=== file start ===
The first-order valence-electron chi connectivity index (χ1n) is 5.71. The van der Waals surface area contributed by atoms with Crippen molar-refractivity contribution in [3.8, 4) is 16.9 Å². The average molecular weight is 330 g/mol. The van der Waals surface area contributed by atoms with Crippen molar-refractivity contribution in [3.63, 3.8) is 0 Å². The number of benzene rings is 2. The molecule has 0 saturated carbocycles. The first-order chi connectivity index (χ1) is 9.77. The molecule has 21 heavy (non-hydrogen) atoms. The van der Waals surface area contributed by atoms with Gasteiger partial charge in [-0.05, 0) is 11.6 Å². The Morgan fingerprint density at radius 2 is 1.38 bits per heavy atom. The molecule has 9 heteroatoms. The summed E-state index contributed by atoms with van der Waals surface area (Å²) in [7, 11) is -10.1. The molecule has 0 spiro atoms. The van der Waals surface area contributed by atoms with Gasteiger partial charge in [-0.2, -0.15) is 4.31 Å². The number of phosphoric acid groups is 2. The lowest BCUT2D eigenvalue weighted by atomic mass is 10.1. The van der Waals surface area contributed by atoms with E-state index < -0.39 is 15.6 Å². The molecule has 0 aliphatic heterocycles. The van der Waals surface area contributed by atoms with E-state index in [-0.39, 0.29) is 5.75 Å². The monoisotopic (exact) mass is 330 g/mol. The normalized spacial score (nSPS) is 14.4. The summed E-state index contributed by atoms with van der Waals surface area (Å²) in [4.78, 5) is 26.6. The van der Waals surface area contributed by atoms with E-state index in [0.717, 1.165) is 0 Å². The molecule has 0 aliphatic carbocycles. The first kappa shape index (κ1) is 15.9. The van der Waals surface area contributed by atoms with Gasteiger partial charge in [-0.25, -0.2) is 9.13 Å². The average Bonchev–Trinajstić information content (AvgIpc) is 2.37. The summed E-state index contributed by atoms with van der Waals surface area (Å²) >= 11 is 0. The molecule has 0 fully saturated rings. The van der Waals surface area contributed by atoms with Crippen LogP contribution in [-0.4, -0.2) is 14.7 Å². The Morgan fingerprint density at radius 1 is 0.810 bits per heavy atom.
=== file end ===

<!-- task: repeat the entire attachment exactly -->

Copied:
The first-order valence-electron chi connectivity index (χ1n) is 5.71. The van der Waals surface area contributed by atoms with Crippen molar-refractivity contribution in [3.8, 4) is 16.9 Å². The average molecular weight is 330 g/mol. The van der Waals surface area contributed by atoms with Crippen molar-refractivity contribution in [3.63, 3.8) is 0 Å². The number of benzene rings is 2. The molecule has 0 saturated carbocycles. The first-order chi connectivity index (χ1) is 9.77. The molecule has 21 heavy (non-hydrogen) atoms. The van der Waals surface area contributed by atoms with Gasteiger partial charge in [-0.05, 0) is 11.6 Å². The Morgan fingerprint density at radius 2 is 1.38 bits per heavy atom. The molecule has 9 heteroatoms. The summed E-state index contributed by atoms with van der Waals surface area (Å²) in [7, 11) is -10.1. The molecule has 0 spiro atoms. The van der Waals surface area contributed by atoms with Gasteiger partial charge in [-0.2, -0.15) is 4.31 Å². The number of phosphoric acid groups is 2. The lowest BCUT2D eigenvalue weighted by atomic mass is 10.1. The van der Waals surface area contributed by atoms with E-state index < -0.39 is 15.6 Å². The molecule has 0 aliphatic heterocycles. The van der Waals surface area contributed by atoms with E-state index in [-0.39, 0.29) is 5.75 Å². The monoisotopic (exact) mass is 330 g/mol. The normalized spacial score (nSPS) is 14.4. The summed E-state index contributed by atoms with van der Waals surface area (Å²) in [4.78, 5) is 26.6. The van der Waals surface area contributed by atoms with E-state index in [0.717, 1.165) is 0 Å². The molecule has 0 aliphatic carbocycles. The first kappa shape index (κ1) is 15.9. The van der Waals surface area contributed by atoms with Gasteiger partial charge in [-0.25, -0.2) is 9.13 Å². The average Bonchev–Trinajstić information content (AvgIpc) is 2.37. The summed E-state index contributed by atoms with van der Waals surface area (Å²) >= 11 is 0. The molecule has 0 fully saturated rings. The van der Waals surface area contributed by atoms with Crippen LogP contribution in [-0.4, -0.2) is 14.7 Å². The Morgan fingerprint density at radius 1 is 0.810 bits per heavy atom.